Disappointingly, Riptide doesn’t really add anything new to the gameplay. It feels more like an expansion than a whole new game, but if you’re as keen on the idea of zombie-shooting-paradise as I am then you’re in for heaps of fun. You and your buddies can play alone or in co-op, dropping in and out of one another’s games which I must say is still a lot of fun. The demanding difficulty level seems insistent on multiplayer which is a bit of a deterrent for those that want a fair single player challenge, but guess what? You have unlimited lives, so it isn’t that bad really.
If Dead Island is at its strongest because it has unlocked the secret formula to insanely addictive RPG, zombie-slaughtering mania then graphically it is at its weakest. It does feel like a horribly nasty cheat when a bunch of game developers say that you’re going to be playing a sequel, when all you are playing is more of the same as before. Don’t get me wrong the premise is still sound and Riptide is still something that I struggle to put down, but rival engines have improved by leaps and bounds and Dead Island: Riptide has not only stayed the same as its predecessor , but Deep Silver is also gaining a reputation for not fixing well known bugs.
As is Dead Island we are faced with running zombies who get stuck in mid-pose on a stair banister, out-dated textured characters and I witnessed a companion beat a zombie to death with a short, blunt weapon from the safety of steps, while the cretin was virtually below them.
The biggest glitch I encountered was that the sound and music completely cut out during Gamplay. In order to fix this, I had to reset my console and so far everything has worked fine, although the zombie grunts and growls feel a bit recycled as well. Although they are still pretty creepy, especially when you don’t know exactly where they are coming from.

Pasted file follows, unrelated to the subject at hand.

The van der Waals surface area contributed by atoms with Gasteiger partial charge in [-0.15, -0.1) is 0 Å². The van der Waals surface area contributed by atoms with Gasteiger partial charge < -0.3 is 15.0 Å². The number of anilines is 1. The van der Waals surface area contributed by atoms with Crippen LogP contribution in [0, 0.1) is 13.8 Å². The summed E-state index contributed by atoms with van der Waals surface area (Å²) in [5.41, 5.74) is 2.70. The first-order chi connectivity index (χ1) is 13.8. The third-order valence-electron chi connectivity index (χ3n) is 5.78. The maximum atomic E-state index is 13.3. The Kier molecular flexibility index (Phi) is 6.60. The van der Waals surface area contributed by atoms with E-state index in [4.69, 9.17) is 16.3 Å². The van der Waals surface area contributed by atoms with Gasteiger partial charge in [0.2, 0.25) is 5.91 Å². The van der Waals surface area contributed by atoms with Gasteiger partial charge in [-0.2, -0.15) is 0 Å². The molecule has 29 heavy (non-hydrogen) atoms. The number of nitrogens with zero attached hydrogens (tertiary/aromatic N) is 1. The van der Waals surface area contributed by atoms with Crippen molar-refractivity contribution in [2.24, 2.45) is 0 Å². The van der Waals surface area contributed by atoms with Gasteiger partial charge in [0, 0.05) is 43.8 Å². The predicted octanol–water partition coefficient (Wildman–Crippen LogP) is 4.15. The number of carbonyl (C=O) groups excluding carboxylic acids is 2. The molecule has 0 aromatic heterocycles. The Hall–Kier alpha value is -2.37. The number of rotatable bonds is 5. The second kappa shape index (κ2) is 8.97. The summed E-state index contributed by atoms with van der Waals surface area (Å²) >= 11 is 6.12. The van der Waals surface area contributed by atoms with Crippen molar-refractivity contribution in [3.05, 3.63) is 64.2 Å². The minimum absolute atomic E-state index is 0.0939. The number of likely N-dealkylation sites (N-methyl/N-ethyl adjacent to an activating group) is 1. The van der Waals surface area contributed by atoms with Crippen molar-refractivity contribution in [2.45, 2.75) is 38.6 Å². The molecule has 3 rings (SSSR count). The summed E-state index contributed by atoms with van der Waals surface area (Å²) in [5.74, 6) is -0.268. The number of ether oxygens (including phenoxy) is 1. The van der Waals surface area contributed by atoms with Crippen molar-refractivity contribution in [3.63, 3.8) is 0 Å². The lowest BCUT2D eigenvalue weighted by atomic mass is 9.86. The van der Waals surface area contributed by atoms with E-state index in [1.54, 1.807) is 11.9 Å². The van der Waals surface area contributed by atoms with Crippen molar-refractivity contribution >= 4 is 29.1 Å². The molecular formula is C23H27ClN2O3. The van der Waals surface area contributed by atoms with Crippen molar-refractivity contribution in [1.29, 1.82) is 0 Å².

Online co-op and multiplayer is still pretty fun. Riptide includes the concept that you face zombies at your own skill level, regardless of your companions. This means if you’re 16 you will fight level 16 zombies while your level 32 companion has to fight level 32 walkers. Of course this relative leveling system means that you never really become superior to your foes, which means the game never becomes easier. This is great for the not so timid though and you get some cool skills to inflict some damage on those undead although again, nothing really that new.
I am a huge advocate of Dead Island and Dead Island: Riptide. For me, it’s what a zombie RPG should be all about: Being swamped with hordes of zombies, while you try to salvage and forge weapons to help you survive. What makes it even better is that it’s a sandbox FPS that has drop-in co-op and vehicles to mow down the walking dead with. The major problem with Riptide is that it’s just more of the same. The new map is awesome and it’s fun, but the story is tired and the graphics suffer from bugs that it was diagnosed with ages ago. Ultimately, it feels more like an expansion of the original game than a sequel. In fact, it feels like the same game. Insignificant, boring cutscenes also hamper the experience (these can be skipped though). Luckily, the marvelous recipe for gameplay keeps this one afloat, although it is springing a lot of holes.
Lasting Appeal: 6.5/10
Predominantly reviewed on the Xbox 360.